Good evening, lovely reader! I hope that Tuesday has been kind to you.
I hate to sound like a downtrodden farmer’s wife from an awful film, but it’s been a long and difficult winter. 2014 has not started well for lots of people I love. Having repeatedly insisted to one another that this WILL be our year, I think a lot of us are starting to lose momentum. We’re nearly two months in, and so far 2014 is a mixed bag to say the least.
On top of the terrifying news about floods, sink holes and that horrible woman torturing people in Russia, we are all living with personal fears and issues. There are money worries, love life crises and all sorts of other concerns dominating my friends’ mental landscapes, and I personally spend an inordinate amount of time wondering what on earth my hair thinks it’s doing.
Two million people in the UK suffer with Seasonal Affective Disorder, which is a type of depression linked to the seasons and specifically to sunlight. You can get sunlight-imitating light bulbs and take other small steps to help yourself with the disorder, but there’s no doubt about it this time of year is very hard for people with SAD.
So, to sum up: the world is going to hell on a Boris bike and our own lives are not so great, either. February sucks. The British thing to do would be to grumble about it (quietly), and just keep going. In a fit of non-patriotic activity, I have decided against that tactic. I want this month to be a really good one, not just the usual post-Christmas “there’s nothing to look forward to” malaise. So here is what I’m going to do about it, and I hope that other people who are struggling with this month can find similar things to cheer themselves up.
1) Eat something delicious for breakfast
It would be nice to eat something delicious for every meal, obviously, but breakfast is the most important meal because it sets up your metabolism for the day ahead. You don’t want to get half way through your busy morning of being an awesome human being and run out of energy, do you? Making yourself a great breakfast is good for you emotionally as well as physically, too: treating yourself to your favourite cereal (or whatever you fancy) puts you in a good mood right from the off.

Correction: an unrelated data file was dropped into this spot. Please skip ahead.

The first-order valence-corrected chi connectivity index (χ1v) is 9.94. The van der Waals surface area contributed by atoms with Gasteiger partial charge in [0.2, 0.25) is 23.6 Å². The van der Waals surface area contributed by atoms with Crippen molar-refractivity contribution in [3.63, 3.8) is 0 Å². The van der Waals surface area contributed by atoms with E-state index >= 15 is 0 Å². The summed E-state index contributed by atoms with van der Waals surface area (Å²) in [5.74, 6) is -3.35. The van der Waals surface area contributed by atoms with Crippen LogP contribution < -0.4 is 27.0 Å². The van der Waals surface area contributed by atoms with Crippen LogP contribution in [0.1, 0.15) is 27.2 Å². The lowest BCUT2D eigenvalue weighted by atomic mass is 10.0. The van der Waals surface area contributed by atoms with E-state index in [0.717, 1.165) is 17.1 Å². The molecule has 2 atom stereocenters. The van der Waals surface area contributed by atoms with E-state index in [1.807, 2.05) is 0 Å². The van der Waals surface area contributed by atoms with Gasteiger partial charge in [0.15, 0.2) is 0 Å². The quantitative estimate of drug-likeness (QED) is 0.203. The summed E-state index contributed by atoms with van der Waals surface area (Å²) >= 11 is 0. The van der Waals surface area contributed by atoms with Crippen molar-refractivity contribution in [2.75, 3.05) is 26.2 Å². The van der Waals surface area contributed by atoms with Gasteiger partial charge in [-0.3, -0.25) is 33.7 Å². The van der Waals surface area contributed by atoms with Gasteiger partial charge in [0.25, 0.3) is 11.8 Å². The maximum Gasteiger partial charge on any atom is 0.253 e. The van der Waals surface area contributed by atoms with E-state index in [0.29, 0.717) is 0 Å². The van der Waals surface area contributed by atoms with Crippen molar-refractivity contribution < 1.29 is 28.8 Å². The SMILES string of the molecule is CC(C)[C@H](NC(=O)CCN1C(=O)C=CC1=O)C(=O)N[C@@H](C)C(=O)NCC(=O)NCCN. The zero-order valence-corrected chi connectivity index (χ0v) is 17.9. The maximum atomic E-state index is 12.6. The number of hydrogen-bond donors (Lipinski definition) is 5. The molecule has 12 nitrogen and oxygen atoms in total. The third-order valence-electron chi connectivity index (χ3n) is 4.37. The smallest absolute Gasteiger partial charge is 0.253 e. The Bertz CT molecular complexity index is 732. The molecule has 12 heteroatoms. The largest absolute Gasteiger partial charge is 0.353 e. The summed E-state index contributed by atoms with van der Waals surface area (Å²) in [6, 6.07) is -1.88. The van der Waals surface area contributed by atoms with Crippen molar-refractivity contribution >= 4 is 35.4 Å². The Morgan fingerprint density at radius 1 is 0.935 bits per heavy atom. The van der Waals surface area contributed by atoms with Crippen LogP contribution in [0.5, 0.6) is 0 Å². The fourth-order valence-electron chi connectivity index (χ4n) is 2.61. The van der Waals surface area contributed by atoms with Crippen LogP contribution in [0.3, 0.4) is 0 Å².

2) Talk to an old friend
A text, a phone call, a coffee: however it happens, make sure it does happen. Making a small effort to reconnect with someone that you care about but don’t see/speak to regularly is a really nice way to keep your chin up during this time of year. You get friend points, you get to catch up with someone you love, and you have an opportunity to escape your day-to-day life and laugh with a friend. People appreciate the gesture, and coffee is always good.
3) Do something selfless
This is a fairly common piece of advice, but it really does work. Doing something selfless, no matter how small or inconsequential it might seem to be, is always good. After all, we have no way of knowing how far reaching one selfless action’s effects will be. Plus, you can be secretly smug about it. Secretly, mind. Don’t go bragging or you’ll lose the cosmic brownie points.
4) Tick something off the bucket list
Everyone has things that they absolutely have to have achieved before they die. They are things that you want to do, you have wanted to do for a long time, and which say a lot about who you are and what matters most to you. Do one of them. Seriously, why not? Why not use this meagre month to achieve something that would genuinely make you happy? Carpe every diem.
5) Say nice things to people
Compliment people. It sounds a bit weird as an instruction. I’m sure you are a perfectly lovely person who gives compliments already, but think about it: if you find something to compliment about every person you speak to on a regular basis, such as your colleagues and house mates, you are training yourself to look at your day-to-day life in a positive light. Plus, people love receiving compliments. Even if you don’t like the person, give it a go. You can do that, can’t you? Yeah you can. ‘Cause you’re awesome.